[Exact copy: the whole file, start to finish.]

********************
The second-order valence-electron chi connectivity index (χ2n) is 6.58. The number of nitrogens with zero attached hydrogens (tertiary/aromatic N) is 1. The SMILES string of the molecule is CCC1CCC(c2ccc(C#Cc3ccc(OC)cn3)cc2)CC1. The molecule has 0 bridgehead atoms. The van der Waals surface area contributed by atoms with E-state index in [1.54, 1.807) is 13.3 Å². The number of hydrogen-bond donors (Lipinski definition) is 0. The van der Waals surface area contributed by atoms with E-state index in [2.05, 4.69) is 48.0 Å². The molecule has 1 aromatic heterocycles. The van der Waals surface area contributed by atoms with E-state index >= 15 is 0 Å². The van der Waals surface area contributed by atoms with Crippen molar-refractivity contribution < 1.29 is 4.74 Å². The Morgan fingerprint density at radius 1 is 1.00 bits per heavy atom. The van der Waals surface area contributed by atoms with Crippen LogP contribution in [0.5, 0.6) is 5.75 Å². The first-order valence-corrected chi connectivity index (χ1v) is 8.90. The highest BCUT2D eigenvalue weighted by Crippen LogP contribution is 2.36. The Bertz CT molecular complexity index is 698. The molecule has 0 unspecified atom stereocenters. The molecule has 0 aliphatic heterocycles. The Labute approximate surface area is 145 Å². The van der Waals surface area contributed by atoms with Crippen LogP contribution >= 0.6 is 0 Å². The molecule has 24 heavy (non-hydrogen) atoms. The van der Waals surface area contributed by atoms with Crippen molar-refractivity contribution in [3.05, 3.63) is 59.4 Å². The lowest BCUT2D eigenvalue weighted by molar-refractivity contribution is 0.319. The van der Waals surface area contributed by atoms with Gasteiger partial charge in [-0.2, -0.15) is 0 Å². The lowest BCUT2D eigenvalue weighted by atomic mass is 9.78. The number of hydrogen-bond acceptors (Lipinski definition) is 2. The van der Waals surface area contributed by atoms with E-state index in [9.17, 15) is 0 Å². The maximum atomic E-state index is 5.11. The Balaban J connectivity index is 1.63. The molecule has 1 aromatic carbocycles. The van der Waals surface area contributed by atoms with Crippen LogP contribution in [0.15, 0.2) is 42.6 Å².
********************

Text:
The second-order valence-electron chi connectivity index (χ2n) is 6.58. The number of nitrogens with zero attached hydrogens (tertiary/aromatic N) is 1. The SMILES string of the molecule is CCC1CCC(c2ccc(C#Cc3ccc(OC)cn3)cc2)CC1. The molecule has 0 bridgehead atoms. The van der Waals surface area contributed by atoms with E-state index in [1.54, 1.807) is 13.3 Å². The number of hydrogen-bond donors (Lipinski definition) is 0. The van der Waals surface area contributed by atoms with E-state index in [2.05, 4.69) is 48.0 Å². The molecule has 1 aromatic heterocycles. The van der Waals surface area contributed by atoms with E-state index >= 15 is 0 Å². The van der Waals surface area contributed by atoms with Crippen molar-refractivity contribution < 1.29 is 4.74 Å². The Morgan fingerprint density at radius 1 is 1.00 bits per heavy atom. The van der Waals surface area contributed by atoms with Crippen LogP contribution in [0.5, 0.6) is 5.75 Å². The first-order valence-corrected chi connectivity index (χ1v) is 8.90. The highest BCUT2D eigenvalue weighted by Crippen LogP contribution is 2.36. The Bertz CT molecular complexity index is 698. The molecule has 0 unspecified atom stereocenters. The molecule has 0 aliphatic heterocycles. The Labute approximate surface area is 145 Å². The van der Waals surface area contributed by atoms with Crippen LogP contribution >= 0.6 is 0 Å². The molecule has 24 heavy (non-hydrogen) atoms. The van der Waals surface area contributed by atoms with Crippen molar-refractivity contribution in [3.05, 3.63) is 59.4 Å². The lowest BCUT2D eigenvalue weighted by molar-refractivity contribution is 0.319. The van der Waals surface area contributed by atoms with Gasteiger partial charge in [-0.2, -0.15) is 0 Å². The lowest BCUT2D eigenvalue weighted by atomic mass is 9.78. The number of hydrogen-bond acceptors (Lipinski definition) is 2. The van der Waals surface area contributed by atoms with E-state index in [9.17, 15) is 0 Å². The maximum atomic E-state index is 5.11. The Balaban J connectivity index is 1.63. The molecule has 1 aromatic carbocycles. The van der Waals surface area contributed by atoms with Crippen LogP contribution in [0.15, 0.2) is 42.6 Å².